- The Washington Times - Friday, December 28, 2001

Although Washington Redskins receiver Michael Westbrook doesn't plan to take anything approaching a long last look around over the next 10 days, the 1995 first-round pick's tenure soon may end after seven sometimes turbulent seasons.
Westbrook offers no regrets or bitterness about a promising career often sidelined by injuries or personal problems. He won't second-guess an offense that often has overlooked him although he leads the team with 52 receptions. Instead, Westbrook likely will quietly depart as an unrestricted free agent. After all, the team considered trading him earlier this season, according to NFL sources.
"Everybody knows the possibility of my not being here, but I really have to focus on these last two games," he said.
Westbrook probably will finish as the team's leading receiver for only the second time. However, the 27th-ranked offense has mostly sputtered en route to the Redskins' fewest points (196) since 1980, when the NFL lengthened each team's schedule from 14 to 16 games. He has had a handful of big games, with nine catches against Denver and seven against both Chicago and Arizona. But there also were streaks of one catch in consecutive games and six receptions over four games as Westbrook operated as more of a downfield blocker than playmaker.
Quarterback Tony Banks conceded that some of Westbrook's inactivity was the passer's fault. Banks is still learning the offense and wasn't used to throwing to taller receivers like Rod Gardner (6-foot-2) and Westbrook (6-3) who rely more on size than speed. Banks said Westbrook's 20 catches over the past four games reflect the quarterback's increased familiarity with his receiver.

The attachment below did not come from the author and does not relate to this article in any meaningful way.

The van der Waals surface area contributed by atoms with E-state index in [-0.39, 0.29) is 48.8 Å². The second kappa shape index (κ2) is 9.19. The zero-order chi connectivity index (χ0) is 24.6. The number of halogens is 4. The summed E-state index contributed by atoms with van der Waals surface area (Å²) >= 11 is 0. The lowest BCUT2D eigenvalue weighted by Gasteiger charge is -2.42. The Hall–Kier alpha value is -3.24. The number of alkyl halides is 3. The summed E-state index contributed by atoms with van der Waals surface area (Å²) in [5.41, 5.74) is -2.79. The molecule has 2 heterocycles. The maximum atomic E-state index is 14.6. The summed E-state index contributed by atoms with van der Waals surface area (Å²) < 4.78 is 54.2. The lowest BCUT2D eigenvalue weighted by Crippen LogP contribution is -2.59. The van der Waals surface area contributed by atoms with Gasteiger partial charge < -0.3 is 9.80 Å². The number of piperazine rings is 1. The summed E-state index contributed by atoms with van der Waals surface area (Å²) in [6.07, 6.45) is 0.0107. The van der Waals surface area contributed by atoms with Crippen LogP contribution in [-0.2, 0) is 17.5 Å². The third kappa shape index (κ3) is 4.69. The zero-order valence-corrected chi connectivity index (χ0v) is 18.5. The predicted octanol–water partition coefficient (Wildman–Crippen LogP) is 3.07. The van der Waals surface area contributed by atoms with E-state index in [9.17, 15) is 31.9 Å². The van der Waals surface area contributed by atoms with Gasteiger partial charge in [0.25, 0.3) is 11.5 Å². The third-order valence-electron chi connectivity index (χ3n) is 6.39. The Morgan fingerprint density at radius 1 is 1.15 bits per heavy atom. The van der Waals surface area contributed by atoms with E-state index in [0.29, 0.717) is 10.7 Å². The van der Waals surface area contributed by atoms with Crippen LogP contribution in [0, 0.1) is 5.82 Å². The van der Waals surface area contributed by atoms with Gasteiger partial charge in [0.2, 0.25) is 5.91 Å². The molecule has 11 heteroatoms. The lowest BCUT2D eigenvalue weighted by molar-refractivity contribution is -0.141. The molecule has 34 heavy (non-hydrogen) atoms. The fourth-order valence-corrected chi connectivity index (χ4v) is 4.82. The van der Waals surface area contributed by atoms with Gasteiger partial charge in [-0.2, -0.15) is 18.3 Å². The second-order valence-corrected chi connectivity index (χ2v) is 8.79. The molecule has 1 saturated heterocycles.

"I feel a lot more comfortable with these big receivers," Banks said. "I was used to guys who get more separation. You have to have more faith [that tall receivers will catch the ball]. You can't always go with what your eyes see. I have a little more faith in Michael that I didn't have [before]."
Westbrook said Brad Johnson (1999-2000) was his favorite of eight starting quarterbacks during his Washington tenure. Westbrook set career marks in 1999 in catches (65), yards (1,191), yards per catch (18.3) and touchdowns (12) while playing 16 games for the only time.
"I don't know if Brad threw to me regularly, but he wanted to throw me the ball downfield," Westbrook said.

Pay the man
Defensive tackle Kenard Lang said playing well over the last two games could make a big difference in his new contract. The 1997 first-rounder will be an unrestricted free agent after the season but wants to return.
"It's the difference between backing up a dump truck and backing up a little Tonka [toy] truck," Lang said. "These last two games are critical because these are what a lot of teams and the Redskins will look at. I want to stay with the Redskins, so I have to give them a reason why to keep me. I've been doing OK this season, so I want to have a couple more good games and hopefully they'll keep me."

Extra points
The Redskins will decide today whether to replace guard Ben Coleman with Matt Campbell. Coleman hasn't practiced this week because of sore knees that bothered him earlier this season.
Linebacker LaVar Arrington (sprained knee) is probable for Sunday night's game in New Orleans despite not practicing yesterday. Running back Stephen Davis (sprained knee) returned to practice. …
Cornerback Fred Smoot refuses to believe the Redskins are eliminated from the playoffs.
"It's slim-to-none chances on the playoffs, but I'm not going to give up," he said. "[The Saints] are thinking we don't have anything to play for. But, really, we have everything to play for pride."

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